At high temperature, the dynamics of a viscous liquid are characterized by the coupling of time scale of α- and β-relaxations following the same temperature dependence (Fig. 5) (46). As the temperature is lowered and approaches Tg, rattling particles escape from “cages,” leading to the bifurcation of β- and α-relaxation times (discrepancy between red and blue lines in Fig. 5) (47). While α-relaxation undergoes further viscous slowdown, β-relaxation exhibits a weaker temperature dependence of relaxation time. It thus retains a faster structural relaxation process involving local atomic motions at shorter time scales, as illustrated in Fig. 5. Therefore, in PCMs, such a fast process (i.e., β-relaxation) remains even at the kinetically frozen-in glassy state and provides a source of high-mobility atoms. By contrast, the β-relaxation of chalcogenide non-PCMs is experimentally indistinguishable from the α-relaxation, suggesting a strong coupling of their α- and β-relaxation modes (dashed blue line overlapping the red line in Fig. 5) and the absence of local faster atomic motions. Note that none of the PCMs investigated shows a separate β-relaxation peak, suggesting that these β-processes are close to α-processes in temperature, compared to those typical β-relaxations in other materials, e.g., La-MG and Pd-MG (illustrated as a dot-dashed line in Fig. 5).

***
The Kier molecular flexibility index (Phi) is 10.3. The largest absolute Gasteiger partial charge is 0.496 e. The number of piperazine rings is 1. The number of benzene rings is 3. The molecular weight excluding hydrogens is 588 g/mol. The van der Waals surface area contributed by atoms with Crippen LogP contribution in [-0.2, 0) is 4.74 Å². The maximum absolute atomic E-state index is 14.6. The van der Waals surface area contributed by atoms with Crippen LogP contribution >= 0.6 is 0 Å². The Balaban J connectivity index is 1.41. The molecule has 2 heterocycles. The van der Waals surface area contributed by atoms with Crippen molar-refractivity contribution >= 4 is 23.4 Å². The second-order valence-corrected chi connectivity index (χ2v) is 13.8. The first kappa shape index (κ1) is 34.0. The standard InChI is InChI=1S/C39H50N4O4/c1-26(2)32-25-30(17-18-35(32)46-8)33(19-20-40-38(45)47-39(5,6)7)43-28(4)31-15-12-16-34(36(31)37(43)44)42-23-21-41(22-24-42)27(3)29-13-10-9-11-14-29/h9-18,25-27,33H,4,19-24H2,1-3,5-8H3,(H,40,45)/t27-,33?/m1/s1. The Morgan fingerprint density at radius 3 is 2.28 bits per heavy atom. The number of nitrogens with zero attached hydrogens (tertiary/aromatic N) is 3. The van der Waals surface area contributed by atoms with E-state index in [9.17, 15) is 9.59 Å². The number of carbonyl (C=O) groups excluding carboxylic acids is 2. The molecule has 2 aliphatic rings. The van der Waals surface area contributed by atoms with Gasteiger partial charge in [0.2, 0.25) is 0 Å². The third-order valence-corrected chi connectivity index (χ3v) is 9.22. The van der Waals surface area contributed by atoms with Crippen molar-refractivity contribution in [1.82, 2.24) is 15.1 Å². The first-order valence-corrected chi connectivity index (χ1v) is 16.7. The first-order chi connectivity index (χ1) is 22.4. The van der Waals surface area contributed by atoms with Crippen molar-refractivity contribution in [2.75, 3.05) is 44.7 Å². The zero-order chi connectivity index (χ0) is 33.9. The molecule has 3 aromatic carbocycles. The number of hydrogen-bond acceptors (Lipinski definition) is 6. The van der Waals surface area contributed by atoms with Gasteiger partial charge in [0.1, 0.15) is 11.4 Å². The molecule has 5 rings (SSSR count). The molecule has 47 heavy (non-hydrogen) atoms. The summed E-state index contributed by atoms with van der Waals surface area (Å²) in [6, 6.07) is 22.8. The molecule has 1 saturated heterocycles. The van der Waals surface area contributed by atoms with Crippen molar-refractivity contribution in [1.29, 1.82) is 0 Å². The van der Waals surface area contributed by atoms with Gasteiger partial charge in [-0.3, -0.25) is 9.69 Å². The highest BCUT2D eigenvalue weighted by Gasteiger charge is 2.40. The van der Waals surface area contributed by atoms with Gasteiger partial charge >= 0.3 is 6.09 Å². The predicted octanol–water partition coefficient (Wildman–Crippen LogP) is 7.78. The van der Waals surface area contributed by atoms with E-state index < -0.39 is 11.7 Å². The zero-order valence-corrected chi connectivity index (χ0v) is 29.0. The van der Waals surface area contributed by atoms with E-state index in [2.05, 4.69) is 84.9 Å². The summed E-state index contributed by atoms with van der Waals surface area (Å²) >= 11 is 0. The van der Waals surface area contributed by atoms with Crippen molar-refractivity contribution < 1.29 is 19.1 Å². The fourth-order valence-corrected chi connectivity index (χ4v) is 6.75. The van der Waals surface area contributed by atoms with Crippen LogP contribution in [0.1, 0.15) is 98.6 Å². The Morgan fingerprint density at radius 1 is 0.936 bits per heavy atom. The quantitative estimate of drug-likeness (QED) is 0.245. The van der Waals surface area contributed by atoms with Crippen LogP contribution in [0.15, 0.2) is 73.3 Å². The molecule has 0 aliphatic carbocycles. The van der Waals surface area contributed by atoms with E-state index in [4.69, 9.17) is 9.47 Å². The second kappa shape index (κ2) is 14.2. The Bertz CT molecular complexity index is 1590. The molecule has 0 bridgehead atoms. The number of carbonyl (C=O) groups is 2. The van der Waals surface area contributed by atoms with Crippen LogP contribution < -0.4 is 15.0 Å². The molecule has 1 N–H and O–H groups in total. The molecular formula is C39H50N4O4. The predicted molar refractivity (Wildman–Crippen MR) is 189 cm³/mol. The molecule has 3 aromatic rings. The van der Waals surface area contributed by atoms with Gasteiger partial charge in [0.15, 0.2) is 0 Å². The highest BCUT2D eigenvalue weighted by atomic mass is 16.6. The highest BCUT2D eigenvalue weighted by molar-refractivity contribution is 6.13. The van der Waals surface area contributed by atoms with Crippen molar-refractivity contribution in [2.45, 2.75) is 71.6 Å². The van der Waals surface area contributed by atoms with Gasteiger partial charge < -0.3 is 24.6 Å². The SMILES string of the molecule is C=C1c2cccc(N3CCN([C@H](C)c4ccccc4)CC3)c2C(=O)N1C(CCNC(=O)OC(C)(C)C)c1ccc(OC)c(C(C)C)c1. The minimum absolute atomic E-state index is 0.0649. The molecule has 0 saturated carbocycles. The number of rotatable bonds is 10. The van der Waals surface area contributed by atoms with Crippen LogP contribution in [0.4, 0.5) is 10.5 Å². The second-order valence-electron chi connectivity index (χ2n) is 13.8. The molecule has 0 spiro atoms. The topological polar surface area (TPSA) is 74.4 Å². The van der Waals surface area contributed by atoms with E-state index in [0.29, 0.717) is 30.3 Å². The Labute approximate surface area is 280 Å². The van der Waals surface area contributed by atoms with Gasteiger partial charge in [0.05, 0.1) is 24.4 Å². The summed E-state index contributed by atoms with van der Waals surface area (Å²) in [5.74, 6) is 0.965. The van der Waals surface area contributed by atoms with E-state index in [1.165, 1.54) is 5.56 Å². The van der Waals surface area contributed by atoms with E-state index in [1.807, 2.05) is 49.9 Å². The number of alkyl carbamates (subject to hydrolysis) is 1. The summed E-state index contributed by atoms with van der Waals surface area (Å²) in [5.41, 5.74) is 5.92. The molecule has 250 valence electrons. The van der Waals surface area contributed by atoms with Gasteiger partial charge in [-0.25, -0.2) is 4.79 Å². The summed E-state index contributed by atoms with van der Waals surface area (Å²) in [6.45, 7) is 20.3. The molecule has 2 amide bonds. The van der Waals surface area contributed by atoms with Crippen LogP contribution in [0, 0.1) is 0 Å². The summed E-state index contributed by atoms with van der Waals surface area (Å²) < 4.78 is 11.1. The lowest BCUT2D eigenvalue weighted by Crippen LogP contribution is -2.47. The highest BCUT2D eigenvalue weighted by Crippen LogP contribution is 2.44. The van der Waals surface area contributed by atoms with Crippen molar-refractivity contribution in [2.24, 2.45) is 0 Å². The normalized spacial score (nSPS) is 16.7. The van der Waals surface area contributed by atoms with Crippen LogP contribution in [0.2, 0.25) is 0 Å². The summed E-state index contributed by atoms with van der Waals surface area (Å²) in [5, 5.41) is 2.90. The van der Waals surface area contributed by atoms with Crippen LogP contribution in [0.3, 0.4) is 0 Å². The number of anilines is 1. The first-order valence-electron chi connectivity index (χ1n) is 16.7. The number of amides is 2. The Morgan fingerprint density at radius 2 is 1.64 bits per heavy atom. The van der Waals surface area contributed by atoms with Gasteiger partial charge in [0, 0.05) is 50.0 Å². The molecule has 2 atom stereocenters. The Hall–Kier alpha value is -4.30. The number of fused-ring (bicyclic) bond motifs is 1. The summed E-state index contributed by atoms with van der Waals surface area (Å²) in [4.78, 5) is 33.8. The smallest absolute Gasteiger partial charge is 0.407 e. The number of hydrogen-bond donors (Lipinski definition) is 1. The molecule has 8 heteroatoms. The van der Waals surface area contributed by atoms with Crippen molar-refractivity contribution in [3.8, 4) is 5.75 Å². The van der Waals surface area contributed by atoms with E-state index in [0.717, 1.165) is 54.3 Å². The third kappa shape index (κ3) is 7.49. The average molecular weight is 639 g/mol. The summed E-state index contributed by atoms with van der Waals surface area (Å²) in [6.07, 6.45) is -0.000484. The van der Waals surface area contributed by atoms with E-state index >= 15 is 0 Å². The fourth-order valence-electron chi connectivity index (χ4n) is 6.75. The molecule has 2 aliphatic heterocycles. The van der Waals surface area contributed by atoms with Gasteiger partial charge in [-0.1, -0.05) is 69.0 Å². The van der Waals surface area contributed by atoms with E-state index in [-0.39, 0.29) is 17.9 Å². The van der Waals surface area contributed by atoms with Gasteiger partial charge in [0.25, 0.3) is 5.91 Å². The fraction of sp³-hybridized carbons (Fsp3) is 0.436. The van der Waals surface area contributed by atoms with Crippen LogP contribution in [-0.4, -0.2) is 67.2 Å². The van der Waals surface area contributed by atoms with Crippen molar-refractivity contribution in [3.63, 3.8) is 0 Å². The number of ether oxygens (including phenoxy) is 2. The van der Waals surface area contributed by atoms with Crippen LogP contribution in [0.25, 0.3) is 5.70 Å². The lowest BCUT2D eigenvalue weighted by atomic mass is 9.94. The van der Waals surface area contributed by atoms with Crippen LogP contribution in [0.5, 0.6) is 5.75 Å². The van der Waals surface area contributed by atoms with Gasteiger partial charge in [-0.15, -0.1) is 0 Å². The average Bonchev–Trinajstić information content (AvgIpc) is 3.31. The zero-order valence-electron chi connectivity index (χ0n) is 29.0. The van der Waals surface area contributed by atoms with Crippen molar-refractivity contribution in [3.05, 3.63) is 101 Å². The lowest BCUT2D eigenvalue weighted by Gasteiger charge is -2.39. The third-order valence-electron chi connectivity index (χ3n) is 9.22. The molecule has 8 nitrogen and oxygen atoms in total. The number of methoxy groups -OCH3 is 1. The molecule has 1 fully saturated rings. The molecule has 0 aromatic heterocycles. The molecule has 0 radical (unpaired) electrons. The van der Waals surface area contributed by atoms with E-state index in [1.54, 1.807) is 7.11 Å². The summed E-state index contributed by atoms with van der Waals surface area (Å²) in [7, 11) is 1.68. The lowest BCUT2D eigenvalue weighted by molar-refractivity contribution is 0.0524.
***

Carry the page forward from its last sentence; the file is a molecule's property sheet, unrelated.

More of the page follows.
Fig. 5 A schematic illustration for α- and β-relaxation behaviors in PCM and non-PCM covalent glasses.

The α-relaxation time (red line) shows a typical Vogel-Fulcher-Tammann (non-Arrhenius) temperature dependence in the supercooled liquid regime (T > Tg) and an Arrhenius behavior in the glassy state (T < Tg). β-Relaxation represents a secondary faster relaxation process, which is structurally distinct from the slower α-relaxation at lower temperatures and remains fast even in the glassy state. Inset: In non-PCM glasses, atomic motions are spatially constrained within the covalently bonded network. In amorphous PCMs, the local relaxation processes (i.e., β-relaxation) associated with the faster atomic motion (orange circles) are readily available.

Microscopically, the excess wings in PCMs indicate that the atomic motions in some local regions can be substantially faster than other regions (19, 48). Given the local structure-dynamics correlation, this implies that PCMs have local less ordered or loosely caged regions (48, 49), where the collective motion of atoms can be more easily executed and could possibly presage α-relaxations. This is in stark contrast to the case of non-PCMs, where the covalently bonded network constrains the atomic motions, resulting in a close correlation of the motions on different length scales (inset of Fig. 5). In this sense, amorphous PCMs appear to be a special kind of covalent glasses enabling locally fast atomic motion through local relaxation processes.